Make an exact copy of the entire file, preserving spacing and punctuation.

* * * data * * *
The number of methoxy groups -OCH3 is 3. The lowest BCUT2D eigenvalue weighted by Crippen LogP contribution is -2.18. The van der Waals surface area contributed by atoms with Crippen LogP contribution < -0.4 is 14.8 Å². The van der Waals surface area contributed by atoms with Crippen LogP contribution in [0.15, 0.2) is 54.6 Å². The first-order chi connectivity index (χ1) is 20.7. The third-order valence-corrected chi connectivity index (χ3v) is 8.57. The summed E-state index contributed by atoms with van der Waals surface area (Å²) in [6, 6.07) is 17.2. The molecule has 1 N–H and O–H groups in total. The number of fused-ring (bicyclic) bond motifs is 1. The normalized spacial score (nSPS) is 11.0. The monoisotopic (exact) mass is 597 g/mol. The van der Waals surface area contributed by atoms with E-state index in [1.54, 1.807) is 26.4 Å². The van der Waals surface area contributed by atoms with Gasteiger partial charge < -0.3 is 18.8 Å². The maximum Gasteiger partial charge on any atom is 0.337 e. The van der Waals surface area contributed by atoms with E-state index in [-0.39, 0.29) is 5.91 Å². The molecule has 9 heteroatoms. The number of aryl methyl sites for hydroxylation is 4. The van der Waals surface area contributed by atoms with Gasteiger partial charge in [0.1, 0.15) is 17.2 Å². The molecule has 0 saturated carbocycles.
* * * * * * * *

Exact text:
The number of methoxy groups -OCH3 is 3. The lowest BCUT2D eigenvalue weighted by Crippen LogP contribution is -2.18. The van der Waals surface area contributed by atoms with Crippen LogP contribution < -0.4 is 14.8 Å². The van der Waals surface area contributed by atoms with Crippen LogP contribution in [0.15, 0.2) is 54.6 Å². The first-order chi connectivity index (χ1) is 20.7. The third-order valence-corrected chi connectivity index (χ3v) is 8.57. The summed E-state index contributed by atoms with van der Waals surface area (Å²) in [6, 6.07) is 17.2. The molecule has 1 N–H and O–H groups in total. The number of fused-ring (bicyclic) bond motifs is 1. The normalized spacial score (nSPS) is 11.0. The monoisotopic (exact) mass is 597 g/mol. The van der Waals surface area contributed by atoms with E-state index in [1.54, 1.807) is 26.4 Å². The van der Waals surface area contributed by atoms with Gasteiger partial charge < -0.3 is 18.8 Å². The maximum Gasteiger partial charge on any atom is 0.337 e. The van der Waals surface area contributed by atoms with E-state index in [-0.39, 0.29) is 5.91 Å². The molecule has 9 heteroatoms. The number of aryl methyl sites for hydroxylation is 4. The van der Waals surface area contributed by atoms with Gasteiger partial charge in [0.1, 0.15) is 17.2 Å². The molecule has 0 saturated carbocycles.